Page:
The authors acknowledge the assistance of the members of the Eating Disorders Taskforce at Amherst College (Sydney Flum, Ruth Kane Levit, Denise McGoldrick, Diane Norman-Lentz) for their help in designing the two interventions, and the students who served as facilitators (Tregony Bucknell-Pogue, Katrina Burton, Antara Ganguli, Kim Karetsky, Rachel Orkin-Ramey, Emma Radin, Emily Sloat Shaw, Heather Zesiger). We also appreciate the assistance of Jodi Nagel, Lauren Silver, and Lesley White in designing the interventions; Jenny Mutterperl in coding the thought-listing data; Madeleine Bertin in running the intervention conditions; Darren Yopyk in conducting data analyses; and Denise McGoldrick for her considerable efforts in making this research possible. Funding for this project was provided by Amherst College.
Who Benefits From What? Drive for Thinness as a Moderator of Responsiveness to Different Eating Disorder Prevention Messages1
Version of Record online: 31 JUL 2006
Journal of Applied Social Psychology
Volume 33, Issue 9, pages 1837–1861, September 2003
How to Cite
Sanderson, C. A. and Holloway, R. M. (2003), Who Benefits From What? Drive for Thinness as a Moderator of Responsiveness to Different Eating Disorder Prevention Messages. Journal of Applied Social Psychology, 33: 1837–1861. doi: 10.1111/j.1559-1816.2003.tb02083.x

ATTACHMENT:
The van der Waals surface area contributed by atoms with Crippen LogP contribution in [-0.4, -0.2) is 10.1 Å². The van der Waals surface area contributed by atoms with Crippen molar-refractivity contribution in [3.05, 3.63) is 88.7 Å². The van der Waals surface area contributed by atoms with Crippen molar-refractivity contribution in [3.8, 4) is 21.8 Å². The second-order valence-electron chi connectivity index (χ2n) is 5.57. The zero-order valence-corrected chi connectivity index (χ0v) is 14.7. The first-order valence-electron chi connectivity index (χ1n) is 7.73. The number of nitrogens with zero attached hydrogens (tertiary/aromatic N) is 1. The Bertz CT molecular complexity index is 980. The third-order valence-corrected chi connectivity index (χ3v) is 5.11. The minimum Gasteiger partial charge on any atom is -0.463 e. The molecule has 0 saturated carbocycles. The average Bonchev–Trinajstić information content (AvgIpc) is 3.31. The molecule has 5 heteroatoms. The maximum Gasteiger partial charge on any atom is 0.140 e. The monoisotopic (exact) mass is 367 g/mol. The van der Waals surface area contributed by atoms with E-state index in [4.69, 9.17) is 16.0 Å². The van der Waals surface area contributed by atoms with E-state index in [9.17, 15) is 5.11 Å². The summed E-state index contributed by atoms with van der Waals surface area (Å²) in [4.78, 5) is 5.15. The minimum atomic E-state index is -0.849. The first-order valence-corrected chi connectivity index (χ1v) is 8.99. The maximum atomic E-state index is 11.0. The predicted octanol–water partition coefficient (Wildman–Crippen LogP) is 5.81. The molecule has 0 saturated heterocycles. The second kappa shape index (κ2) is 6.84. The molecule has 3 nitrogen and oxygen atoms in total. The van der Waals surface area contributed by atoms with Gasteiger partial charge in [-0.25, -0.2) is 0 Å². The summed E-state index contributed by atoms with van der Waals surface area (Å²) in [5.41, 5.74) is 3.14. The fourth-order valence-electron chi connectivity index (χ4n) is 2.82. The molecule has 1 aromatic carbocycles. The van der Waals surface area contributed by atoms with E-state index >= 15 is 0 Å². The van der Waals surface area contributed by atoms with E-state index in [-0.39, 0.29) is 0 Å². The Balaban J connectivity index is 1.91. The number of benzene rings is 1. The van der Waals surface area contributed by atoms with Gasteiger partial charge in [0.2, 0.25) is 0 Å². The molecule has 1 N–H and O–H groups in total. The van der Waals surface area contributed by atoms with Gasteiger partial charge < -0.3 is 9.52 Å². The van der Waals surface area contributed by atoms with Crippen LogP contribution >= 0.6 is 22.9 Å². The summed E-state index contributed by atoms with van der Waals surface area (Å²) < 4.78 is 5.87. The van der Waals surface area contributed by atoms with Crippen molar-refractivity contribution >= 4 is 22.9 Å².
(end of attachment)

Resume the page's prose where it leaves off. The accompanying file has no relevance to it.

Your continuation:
- Issue online: 31 JUL 2006
- Version of Record online: 31 JUL 2006
This research examined how women respond to different types of messages regarding eat ing disorders, and specifically whether women's degree of drive for thinness moderated their responsiveness to particular messages. In this study, 112 undergraduate women were randomly assigned to receive a condition focusing on either healthy eating or disordered eating. First, and as hypothesized, findings at an immediate posttest revealed that women found the healthy eating condition more enjoyable, personally relevant, and interesting, whereas they found the disordered eating condition more anxiety-provoking and fear-inducing. Second, and contrary to predictions, findings at the 3-month follow-up indicated that those who were high on drive for thinness were hurt by participation in the disordered eating condition, whereas those who were low on drive for thinness were helped by participation in this condition. Discussion focuses on the theoretical and applied implications of these findings.